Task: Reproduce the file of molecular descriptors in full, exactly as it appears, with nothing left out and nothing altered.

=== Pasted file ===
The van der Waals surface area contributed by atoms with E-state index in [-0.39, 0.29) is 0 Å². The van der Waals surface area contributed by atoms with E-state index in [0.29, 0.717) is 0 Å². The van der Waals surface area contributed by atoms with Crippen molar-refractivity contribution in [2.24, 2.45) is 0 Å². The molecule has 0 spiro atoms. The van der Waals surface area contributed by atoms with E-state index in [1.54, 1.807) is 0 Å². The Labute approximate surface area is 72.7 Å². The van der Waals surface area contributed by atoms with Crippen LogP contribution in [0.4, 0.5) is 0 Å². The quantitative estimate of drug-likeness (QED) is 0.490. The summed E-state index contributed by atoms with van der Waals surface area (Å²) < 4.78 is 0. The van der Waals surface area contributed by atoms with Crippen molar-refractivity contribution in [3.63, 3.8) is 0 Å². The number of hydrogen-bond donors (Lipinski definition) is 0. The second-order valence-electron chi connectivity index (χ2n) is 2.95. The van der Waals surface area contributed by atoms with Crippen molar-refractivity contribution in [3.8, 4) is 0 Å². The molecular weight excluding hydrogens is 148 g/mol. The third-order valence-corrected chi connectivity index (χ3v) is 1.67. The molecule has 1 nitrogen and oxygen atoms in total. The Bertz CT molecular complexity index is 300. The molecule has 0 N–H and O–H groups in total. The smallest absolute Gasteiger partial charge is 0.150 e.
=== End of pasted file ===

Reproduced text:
The van der Waals surface area contributed by atoms with E-state index in [-0.39, 0.29) is 0 Å². The van der Waals surface area contributed by atoms with E-state index in [0.29, 0.717) is 0 Å². The van der Waals surface area contributed by atoms with Crippen molar-refractivity contribution in [2.24, 2.45) is 0 Å². The molecule has 0 spiro atoms. The van der Waals surface area contributed by atoms with E-state index in [1.54, 1.807) is 0 Å². The Labute approximate surface area is 72.7 Å². The van der Waals surface area contributed by atoms with Crippen LogP contribution in [0.4, 0.5) is 0 Å². The quantitative estimate of drug-likeness (QED) is 0.490. The summed E-state index contributed by atoms with van der Waals surface area (Å²) < 4.78 is 0. The van der Waals surface area contributed by atoms with Crippen molar-refractivity contribution in [3.63, 3.8) is 0 Å². The number of hydrogen-bond donors (Lipinski definition) is 0. The second-order valence-electron chi connectivity index (χ2n) is 2.95. The van der Waals surface area contributed by atoms with Crippen molar-refractivity contribution in [3.8, 4) is 0 Å². The molecular weight excluding hydrogens is 148 g/mol. The third-order valence-corrected chi connectivity index (χ3v) is 1.67. The molecule has 1 nitrogen and oxygen atoms in total. The Bertz CT molecular complexity index is 300. The molecule has 0 N–H and O–H groups in total. The smallest absolute Gasteiger partial charge is 0.150 e.